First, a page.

Died at the age of 76 years
6 Tishrei 5693
Let his soul be bound up in the bonds of the living.
Solomon (Shlomo) Shapiro immigrated to New York in 1921, as Szloma Szapiro, departing from Gdansk (Danzig) with his brother Morris (Motel); accompanied by their sister Estera (Esther) and brother-in-law Abram (Abraham) Borkowski (Berman), together they traveled to the Brooklyn home of their sister and brother-in-law Samuel Ehrlich. Later, Sol became an American citizen. In 1933, while visiting in Narewka, he married Esther Wasilkowska, also from Narewka. Motel (Morris) Shapiro married Leah Kaplanska from Narewka.
Esther with her parents Freida and Nachman Wasilkowski, c1929.
Photo courtesy of Barbara Kotin
Together, Sol and Esther left for New York from Gydnia on 11 April 1934.
Barbara's Aunt Pua, her mother's sister, met her husband Zvi Shenderovski in Narewka; they immigrated to Palestine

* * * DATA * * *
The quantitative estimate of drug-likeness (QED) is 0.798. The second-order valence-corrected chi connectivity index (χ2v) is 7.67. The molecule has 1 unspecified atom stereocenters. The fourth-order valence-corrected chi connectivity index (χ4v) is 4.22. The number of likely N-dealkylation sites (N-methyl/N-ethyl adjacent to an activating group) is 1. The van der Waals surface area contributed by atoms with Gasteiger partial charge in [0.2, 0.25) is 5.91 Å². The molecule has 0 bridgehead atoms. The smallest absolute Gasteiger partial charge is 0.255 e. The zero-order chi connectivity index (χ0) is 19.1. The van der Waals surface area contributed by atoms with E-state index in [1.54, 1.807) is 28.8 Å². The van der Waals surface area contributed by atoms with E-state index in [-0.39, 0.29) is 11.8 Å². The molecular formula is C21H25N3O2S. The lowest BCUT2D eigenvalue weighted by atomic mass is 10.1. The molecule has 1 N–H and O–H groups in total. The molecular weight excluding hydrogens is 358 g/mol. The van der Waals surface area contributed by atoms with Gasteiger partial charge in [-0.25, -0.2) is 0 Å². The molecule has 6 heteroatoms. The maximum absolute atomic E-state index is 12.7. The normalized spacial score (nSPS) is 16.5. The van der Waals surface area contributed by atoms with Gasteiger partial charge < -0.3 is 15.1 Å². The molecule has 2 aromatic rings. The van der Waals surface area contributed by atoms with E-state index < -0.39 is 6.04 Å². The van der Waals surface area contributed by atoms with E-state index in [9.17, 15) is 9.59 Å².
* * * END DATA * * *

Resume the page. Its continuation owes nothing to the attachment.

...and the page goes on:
in 1925. Born in Slonim, Zvi had arrived in Narewka with his family in 1907, when he was six. His father Bezalel served
as a cantor and shochet. The entire Shenderovski family went to Palestine before World War II. Pua and Esther were
the only members of the Wasilkowski family who survived the Shoah; their parents, Freida and Nachman, were among those
who were murdered. Barbara's paternal uncle Hershel Shapiro and his family also perished.
Barbara Kotin at Memorial to the Jewish Victims in Narewka (Zabłotczyzna) in 2015.